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Suni Lee recalls feeling helpless after being pepper sprayed in anti-Asian attack: 'There was nothing I could do'

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When Suni Lee, 18, delivered several breathtaking performances at the gymnastics individual all-around final at the Tokyo Olympics in July, it didn’t take long for the world to fall in love with her.

The first Hmong American to ever participate in an Olympic Games, her gold medal-winning attitude was contagious and continues to inspire a generation of young girls. Still, even a gold medalist isn't immune to the gross realities of anti-Asian hate crimes, most of which have been fueled by COVID-19 misinformation.

WEST HOLLYWOOD, CALIFORNIA - NOVEMBER 22: Gymnast Suni Lee poses for a portrait during the Team USA Tokyo 2020 Olympic shoot on November 22, 2019 in West Hollywood, California. (Photo by Harry How/Getty Images)
Olympic gold medalist, Suni Lee, revealed that she was a victim of an anti-Asian hate crime. (Photo by Harry How/Getty Images)

In a candid profile for PopSugar, Lee chronicles the ups and downs she's faced in her personal and professional career including her views on wellness, how she's channeling her power on this season's Dancing With the Stars and how a recent anti-Asian attack offered a troubling new perspective on life. 

Lee revealed that while waiting for an Uber after a night out with her girlfriends, all of whom were of Asian descent, a car sped by and yelled racist slurs, insisting they "go back to where they came from."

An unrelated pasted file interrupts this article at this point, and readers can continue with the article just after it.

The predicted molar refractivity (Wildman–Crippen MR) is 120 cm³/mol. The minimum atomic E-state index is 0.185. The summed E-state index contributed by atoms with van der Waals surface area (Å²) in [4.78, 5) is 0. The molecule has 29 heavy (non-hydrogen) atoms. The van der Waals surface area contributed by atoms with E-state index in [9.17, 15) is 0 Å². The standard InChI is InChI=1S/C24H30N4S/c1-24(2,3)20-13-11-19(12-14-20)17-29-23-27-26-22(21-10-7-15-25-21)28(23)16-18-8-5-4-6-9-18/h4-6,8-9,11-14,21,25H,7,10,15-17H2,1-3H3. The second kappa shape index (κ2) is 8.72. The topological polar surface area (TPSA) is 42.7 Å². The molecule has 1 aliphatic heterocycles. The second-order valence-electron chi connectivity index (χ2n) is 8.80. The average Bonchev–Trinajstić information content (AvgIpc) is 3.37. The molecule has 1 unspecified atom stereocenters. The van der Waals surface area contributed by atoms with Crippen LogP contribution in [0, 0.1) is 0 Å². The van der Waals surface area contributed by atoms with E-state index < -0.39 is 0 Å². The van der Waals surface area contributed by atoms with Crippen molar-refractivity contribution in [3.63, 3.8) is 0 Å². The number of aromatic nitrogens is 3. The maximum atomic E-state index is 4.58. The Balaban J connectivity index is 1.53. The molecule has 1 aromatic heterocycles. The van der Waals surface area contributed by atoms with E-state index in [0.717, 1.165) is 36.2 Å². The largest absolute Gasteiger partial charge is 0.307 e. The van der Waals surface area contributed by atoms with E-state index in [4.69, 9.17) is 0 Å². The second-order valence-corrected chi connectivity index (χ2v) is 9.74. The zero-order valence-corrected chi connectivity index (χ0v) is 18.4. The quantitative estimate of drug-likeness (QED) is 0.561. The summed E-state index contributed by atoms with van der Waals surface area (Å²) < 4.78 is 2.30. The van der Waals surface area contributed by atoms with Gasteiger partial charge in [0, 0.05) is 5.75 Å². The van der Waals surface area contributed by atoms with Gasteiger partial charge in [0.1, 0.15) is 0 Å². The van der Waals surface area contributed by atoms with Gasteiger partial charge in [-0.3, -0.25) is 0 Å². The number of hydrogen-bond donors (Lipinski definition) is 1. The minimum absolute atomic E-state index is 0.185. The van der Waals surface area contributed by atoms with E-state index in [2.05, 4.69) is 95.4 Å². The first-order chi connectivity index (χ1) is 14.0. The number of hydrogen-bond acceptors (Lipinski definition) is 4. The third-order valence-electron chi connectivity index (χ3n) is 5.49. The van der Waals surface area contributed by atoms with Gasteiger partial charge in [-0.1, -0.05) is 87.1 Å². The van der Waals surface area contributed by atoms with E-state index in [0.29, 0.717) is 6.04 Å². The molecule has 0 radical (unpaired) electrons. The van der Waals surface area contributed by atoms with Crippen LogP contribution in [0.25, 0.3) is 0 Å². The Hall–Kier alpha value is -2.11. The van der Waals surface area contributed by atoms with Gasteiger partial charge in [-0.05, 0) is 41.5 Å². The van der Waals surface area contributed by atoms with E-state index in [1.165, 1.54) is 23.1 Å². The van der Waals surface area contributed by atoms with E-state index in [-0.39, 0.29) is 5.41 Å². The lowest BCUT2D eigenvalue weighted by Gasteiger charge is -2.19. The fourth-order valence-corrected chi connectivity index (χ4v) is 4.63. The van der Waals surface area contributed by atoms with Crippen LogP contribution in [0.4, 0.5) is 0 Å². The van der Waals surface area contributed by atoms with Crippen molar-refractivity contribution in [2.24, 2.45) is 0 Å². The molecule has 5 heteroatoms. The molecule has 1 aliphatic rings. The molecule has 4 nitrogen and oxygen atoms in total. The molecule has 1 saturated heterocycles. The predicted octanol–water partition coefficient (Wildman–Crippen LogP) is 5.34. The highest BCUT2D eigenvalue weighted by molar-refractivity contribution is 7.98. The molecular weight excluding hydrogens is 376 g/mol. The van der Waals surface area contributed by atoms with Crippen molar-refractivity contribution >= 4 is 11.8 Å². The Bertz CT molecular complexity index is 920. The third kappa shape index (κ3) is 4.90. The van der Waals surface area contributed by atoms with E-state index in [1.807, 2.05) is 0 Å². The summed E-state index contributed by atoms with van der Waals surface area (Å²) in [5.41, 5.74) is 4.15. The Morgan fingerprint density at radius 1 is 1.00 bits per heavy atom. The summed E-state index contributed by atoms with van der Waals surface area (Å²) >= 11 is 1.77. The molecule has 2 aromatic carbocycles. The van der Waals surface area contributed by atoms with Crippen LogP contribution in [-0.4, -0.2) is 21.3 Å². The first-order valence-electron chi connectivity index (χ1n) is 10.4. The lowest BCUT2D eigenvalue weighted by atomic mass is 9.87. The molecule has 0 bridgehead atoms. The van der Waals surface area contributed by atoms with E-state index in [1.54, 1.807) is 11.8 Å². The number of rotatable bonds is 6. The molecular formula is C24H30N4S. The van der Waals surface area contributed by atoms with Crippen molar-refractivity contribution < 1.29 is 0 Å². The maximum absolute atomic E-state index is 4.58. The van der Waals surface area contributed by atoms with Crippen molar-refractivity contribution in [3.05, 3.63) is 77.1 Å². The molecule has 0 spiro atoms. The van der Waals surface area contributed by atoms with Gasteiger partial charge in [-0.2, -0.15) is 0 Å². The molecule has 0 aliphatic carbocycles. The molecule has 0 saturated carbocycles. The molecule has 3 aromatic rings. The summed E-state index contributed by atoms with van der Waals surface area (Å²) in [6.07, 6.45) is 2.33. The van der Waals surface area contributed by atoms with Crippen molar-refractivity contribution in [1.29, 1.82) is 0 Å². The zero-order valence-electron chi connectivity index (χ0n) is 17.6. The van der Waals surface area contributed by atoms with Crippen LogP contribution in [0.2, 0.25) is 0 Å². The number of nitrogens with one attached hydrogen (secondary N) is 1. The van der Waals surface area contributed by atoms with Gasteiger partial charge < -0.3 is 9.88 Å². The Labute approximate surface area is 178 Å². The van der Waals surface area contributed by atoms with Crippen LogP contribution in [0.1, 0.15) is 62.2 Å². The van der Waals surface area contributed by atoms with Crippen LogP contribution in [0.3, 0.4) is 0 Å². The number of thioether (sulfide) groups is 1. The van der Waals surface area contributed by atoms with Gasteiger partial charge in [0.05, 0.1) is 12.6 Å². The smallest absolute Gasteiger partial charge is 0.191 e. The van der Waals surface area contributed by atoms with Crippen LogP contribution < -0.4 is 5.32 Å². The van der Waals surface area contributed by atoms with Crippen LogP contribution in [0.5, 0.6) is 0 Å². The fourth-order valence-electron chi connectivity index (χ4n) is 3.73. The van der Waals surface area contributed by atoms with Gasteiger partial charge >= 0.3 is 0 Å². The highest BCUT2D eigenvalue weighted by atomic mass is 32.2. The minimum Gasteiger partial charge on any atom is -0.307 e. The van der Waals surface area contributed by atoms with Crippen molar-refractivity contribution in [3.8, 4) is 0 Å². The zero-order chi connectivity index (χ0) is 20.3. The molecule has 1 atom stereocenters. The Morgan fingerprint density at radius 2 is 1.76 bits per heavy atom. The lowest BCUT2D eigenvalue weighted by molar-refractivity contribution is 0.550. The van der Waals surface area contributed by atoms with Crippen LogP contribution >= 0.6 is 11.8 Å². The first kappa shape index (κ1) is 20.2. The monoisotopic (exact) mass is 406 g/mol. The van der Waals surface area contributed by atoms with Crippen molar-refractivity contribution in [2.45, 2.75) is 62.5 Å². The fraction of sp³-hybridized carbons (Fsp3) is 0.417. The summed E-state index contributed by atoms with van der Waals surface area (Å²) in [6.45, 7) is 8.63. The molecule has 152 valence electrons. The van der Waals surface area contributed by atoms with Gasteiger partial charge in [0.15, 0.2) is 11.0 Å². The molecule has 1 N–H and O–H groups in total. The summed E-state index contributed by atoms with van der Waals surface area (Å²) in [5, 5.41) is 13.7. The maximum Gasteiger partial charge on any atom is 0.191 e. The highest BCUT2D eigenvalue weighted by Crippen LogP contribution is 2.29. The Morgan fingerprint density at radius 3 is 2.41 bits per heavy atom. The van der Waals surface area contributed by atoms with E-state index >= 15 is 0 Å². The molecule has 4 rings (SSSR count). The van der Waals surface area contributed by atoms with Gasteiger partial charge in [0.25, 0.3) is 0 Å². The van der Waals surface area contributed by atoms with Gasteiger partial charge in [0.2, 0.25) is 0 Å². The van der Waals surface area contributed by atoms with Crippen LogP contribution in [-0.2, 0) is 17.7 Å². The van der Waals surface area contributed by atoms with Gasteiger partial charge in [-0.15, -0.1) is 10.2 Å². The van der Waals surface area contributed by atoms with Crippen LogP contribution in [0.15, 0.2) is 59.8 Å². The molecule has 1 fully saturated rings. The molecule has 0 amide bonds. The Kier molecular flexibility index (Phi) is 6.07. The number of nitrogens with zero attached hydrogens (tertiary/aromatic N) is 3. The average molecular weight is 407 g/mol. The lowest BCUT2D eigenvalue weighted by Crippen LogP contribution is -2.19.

One passenger, Lee recalled, sprayed her arm with pepper spray before speeding off.

"I was so mad, but there was nothing I could do or control because they skirted off," she said. "I didn't do anything to them, and having the reputation, it's so hard because I didn't want to do anything that could get me into trouble. I just let it happen."

Taking control of her well-being has been difficult, Lee added, saying that in the last few weeks she's had several realizations about her mental health. 

"I'm only 18, living in L.A., and I have all of these expectations on me. On top of that, I put a lot of pressure on myself, so it's kind of scary,” she said, later adding, "It's OK to feel down sometimes. But what I've realized is that it's important to express your feelings and ask for help. In the past, I might have pushed on and not acknowledged the state of my mental health. But there's so much power in owning your feelings. It's not weakness, it's actually taking control."

“Nobody expected me to win the gold medal, so when I did, my life turned overnight," she said. "I definitely don't see myself as an Olympic gold medalist. It's crazy to think that. I still have a hard time letting it sink in.”

Like the true professional she is, Lee is learning to brush off the hate and instead focus on the magnitude of support she has around her, which now include her DWTS family.

"I was doing gymnastics for, like, 12 years, and I feel like I never had time to just do anything fun," Lee said of her decision to join the hit ABC reality competition. "I really wanted to try and find myself on this show, because I feel like everything got taken away from me in gymnastics."

Still, she admits even though she's "getting too caught up in my head that it's taking away the joy from the experience," she’s keeping her options open for the future — whatever that may look like.

"I don't know what to do with my life because I've never had nothing to work for," she said. "I'm still trying to find that one thing that I really want."

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